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The Ever So Exclusive Gramercy Park: Samuel Ruggles


What gives an address a reputation?

New Yorkers and tourists alike recognize the name Gramercy Park. 20th and 21st Streets between 3rd Avenue and Broadway are some of the most sought-after addresses in the world. The locked gates of Gramercy Park have been standing since 1844, granting access only to residents. Everything about New York has changed since it was built, but the park and its regulations have remained the same.

Peering between its rungs, imagine the past 175 years of artists, architects, rebels, and revolutionaries that have sat, worked, and lived right here. Imagine Stanford White sketching, or Mark Twain writing, or Theda Bara drinking her morning tea. At the gates of Gramercy Park you are steps from the place where Theodore Roosevelt was born, sculptor Augustus Saint-Gaudens grew up, and Edwin Booth sought solace after his brother John killed the President in 1865. By standing near Gramercy Park, you are a part of history.

So how has the park’s sense of stillness and history remained so vivid as everything around it has changed so drastically? Samuel Ruggles, a politician, lawyer, and the land-holder who created Gramercy Park, wrote out some very specific rules before the park opened: the park has to be for residents only, and no businesses, “theatrical clubs,” “public museums,” or other “banned establishments” can move onto the park’s bordering blocks.

In the 1830s, Manhattan above 14TH STREET would’ve been swampy, rural area full of hills and marshes. Ruggles Called the land “Gramercy Farm.” The name “Gramercy” had been given to the area 70 years earlier, adapted from the name “From Moerasje” which, in dutch, means exactly what it was: “a crooked little swamp.” He had a vision for a private park that would maintain the peace and quiet in his little section of New York, while the rest of the city experienced a massive population boom.

Between 1820 and 1840, New York’s population skyrocketed as immigrants from Ireland and Germany moved into Lower Manhattan. This, as Ruggles probably predicted, moved wealthier New Yorkers uptown. Families like the Astors and the Roosevelts and the Stuyvesants would be looking for new places to settle, and Ruggles had faith in Gramercy.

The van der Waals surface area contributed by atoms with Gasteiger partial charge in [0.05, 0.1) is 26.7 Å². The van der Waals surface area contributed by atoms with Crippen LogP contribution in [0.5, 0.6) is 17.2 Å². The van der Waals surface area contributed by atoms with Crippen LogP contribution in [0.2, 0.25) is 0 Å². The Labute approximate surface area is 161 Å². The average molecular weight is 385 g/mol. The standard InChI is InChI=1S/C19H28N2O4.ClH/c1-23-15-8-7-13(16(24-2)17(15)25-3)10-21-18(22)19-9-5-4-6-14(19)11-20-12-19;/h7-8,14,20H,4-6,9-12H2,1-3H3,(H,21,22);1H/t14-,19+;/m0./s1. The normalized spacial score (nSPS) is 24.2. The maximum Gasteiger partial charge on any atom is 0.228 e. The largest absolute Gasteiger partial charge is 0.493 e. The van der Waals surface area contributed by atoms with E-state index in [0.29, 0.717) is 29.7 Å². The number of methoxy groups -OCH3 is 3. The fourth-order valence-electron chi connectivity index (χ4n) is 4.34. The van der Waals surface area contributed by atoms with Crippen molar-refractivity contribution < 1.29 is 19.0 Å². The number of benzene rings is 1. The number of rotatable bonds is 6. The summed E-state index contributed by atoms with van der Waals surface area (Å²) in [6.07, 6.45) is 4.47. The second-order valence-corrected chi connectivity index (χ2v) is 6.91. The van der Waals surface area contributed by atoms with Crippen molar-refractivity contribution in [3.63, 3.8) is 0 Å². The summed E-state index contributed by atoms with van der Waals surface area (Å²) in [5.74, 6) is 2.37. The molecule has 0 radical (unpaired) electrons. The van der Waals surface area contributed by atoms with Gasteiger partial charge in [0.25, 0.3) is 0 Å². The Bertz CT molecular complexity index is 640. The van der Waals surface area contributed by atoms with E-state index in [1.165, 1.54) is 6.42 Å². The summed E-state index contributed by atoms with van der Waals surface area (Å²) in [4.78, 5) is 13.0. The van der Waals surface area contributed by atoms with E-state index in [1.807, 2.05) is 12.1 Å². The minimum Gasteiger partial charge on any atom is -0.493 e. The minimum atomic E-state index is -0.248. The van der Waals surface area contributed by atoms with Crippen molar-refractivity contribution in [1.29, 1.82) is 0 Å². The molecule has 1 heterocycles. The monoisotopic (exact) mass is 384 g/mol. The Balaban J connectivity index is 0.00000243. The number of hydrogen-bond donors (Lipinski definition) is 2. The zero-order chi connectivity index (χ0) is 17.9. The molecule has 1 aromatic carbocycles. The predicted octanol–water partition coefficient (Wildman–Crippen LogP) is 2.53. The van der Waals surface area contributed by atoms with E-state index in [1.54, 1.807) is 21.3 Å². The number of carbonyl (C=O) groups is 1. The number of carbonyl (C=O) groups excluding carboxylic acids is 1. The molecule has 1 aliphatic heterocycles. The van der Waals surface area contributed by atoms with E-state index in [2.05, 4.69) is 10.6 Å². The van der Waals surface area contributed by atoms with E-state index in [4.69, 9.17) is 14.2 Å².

So he set up Gramercy Farm with a specific vision. He built homes and carriage-houses surrounding a small, centrally-located park. Although the park was always intended to be exclusively for residents, Ruggles believed that a quiet plot of unbuilt land would break up the chaos and crowding and therefore benefit all New Yorkers.

At the time, science also stated that air flow was essential to the health of residents in big cities. So providing space for air to travel (in a park, rather than through/around buildings) was seen as an act of public service, promoting health and wellness. Ruggles was concerned with the community throughout his life, ultimately becoming a state representative for New York, but this idea to benefit everyone also may have been a tactic.

He requested tax-exemption for his private project, stating in his proposal that Gramercy Park would “promote the health and convenience of [New Yorkers].” This was a bold move, as the taxes on properties like this would’ve been huge. But Ruggles had been socializing in the same circles as the men making these decisions for years; they were his friends and equals, and they approved his proposal, trusting him because he was like them. Despite challenges to both the private and tax-exempt statuses of the park, in the recent years and in 1903, its residents and committee defend Ruggles’ initial intention, sticking with the rules written 175 years ago.

What does an exclusive park bring to a neighborhood? Do you agree with maintaining Ruggles’ artistic and architectural integrity even if it does more harm than good in a new context? Why do you think Gramercy Park is one of the most desired addresses in the world?